The early preclinical detection of cerebrovascular complications in individuals with diabetes is one of the goals of care described in the St. Vincent Declaration. In accordance with this goal, the aim of the present work was to investigate whether altered cerebral microvascular function in patients suffering from type 1 diabetes can be detected with a transcranial Doppler probe after the administration of acetazolamide. A total of 72 type 1 diabetic patients and 40 healthy control subjects entered the study. Patients were divided into two groups: those with long-term diabetes (disease duration of >10 years, n = 37) and those with short-term diabetes (disease duration of ≤10 years, n = 35). Mean blood-flow velocity in the middle cerebral artery (MCAV) was measured at rest and at 5, 10, 15, and 20 min after intravenous administration of 1 g acetazolamide with a transcranial Doppler probe and expressed as the percentage change from the pretest measurement. The percentage increase in MCAV (cerebrovascular reactivity) was calculated at each time point and compared between the groups. Cerebrovascular reserve capacity (CRC), expressed as the maximal percentage increase of the MCAV, was compared between the groups. Additionally, a reproducibility study of CRC was performed in 10 patients, using intra-class correlations. Cerebrovascular reactivity in the long-term diabetes group was lower (means ± SD: 5 min, 23.4 ± 15.4%; 10 min, 28.8 ± 17.0%; 15 min, 30.0 ± 15.6%; 20 min, 24.2 ± 17.8%) than that of the control subjects (5 min, 43.5 ± 23.9%; 10 min, 55.3 ± 24.0%; 15 min, 56.7 ± 23.8%; 20 min, 54.8 ± 25.9%) and the short-term diabetic patients (5 min, 43.6 ± 25.9%; 10 min, 52.2 ± 27.7%; 15 min, 55.3 ± 32.2%; 20 min, 45.8 ± 35.8%). CRC was lower in the long-term diabetes group than in the control group or the short-term diabetes group. Impairment of cerebrovascular reactivity was associated with retino- and nephropathy and increased levels of fibrinogen. In contrast, CRC was independent from actual glucose, insulin, glycosylated hemoglobin, von Willebrand factor antigen, and α-2 macroglobulin levels. Transcranial Doppler measurements of the changes in MCAV after stimulation with acetazolamide can detect altered cerebral microvascular function in patients with diabetes. Cerebrovascular reactivity and reserve capacity are reduced in patients with long-term diabetes. Further prospective studies should delineate the clinical significance of our results.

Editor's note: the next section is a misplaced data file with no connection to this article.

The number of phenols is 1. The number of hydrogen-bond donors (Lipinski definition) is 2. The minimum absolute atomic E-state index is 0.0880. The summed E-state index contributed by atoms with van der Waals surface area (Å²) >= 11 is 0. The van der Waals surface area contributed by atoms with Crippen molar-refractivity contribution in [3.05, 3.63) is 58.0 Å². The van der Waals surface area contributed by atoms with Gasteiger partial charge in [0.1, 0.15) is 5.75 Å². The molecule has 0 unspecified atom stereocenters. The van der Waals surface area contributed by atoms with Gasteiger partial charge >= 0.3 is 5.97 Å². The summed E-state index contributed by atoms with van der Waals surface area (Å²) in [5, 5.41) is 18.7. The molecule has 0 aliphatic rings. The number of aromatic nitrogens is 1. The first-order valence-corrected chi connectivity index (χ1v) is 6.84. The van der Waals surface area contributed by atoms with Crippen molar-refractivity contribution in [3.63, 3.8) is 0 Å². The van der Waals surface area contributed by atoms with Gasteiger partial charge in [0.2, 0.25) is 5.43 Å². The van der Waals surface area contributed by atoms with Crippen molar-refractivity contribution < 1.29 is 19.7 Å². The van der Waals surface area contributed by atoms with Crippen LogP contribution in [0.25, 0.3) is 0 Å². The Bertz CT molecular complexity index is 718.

Impairment of Cerebrovascular Reactivity in Long-Term Type 1 Diabetes
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Béla Fülesdi, Martien Limburg, Dániel Bereczki, Robert P J Michels, Gyula Neuwirth, Dink Legemate, Attila Valikovics, László Csiba; Impairment of Cerebrovascular Reactivity in Long-Term Type 1 Diabetes. Diabetes 1 November 1997; 46 (11): 1840–1845. https://doi.org/10.2337/diab.46.11.1840
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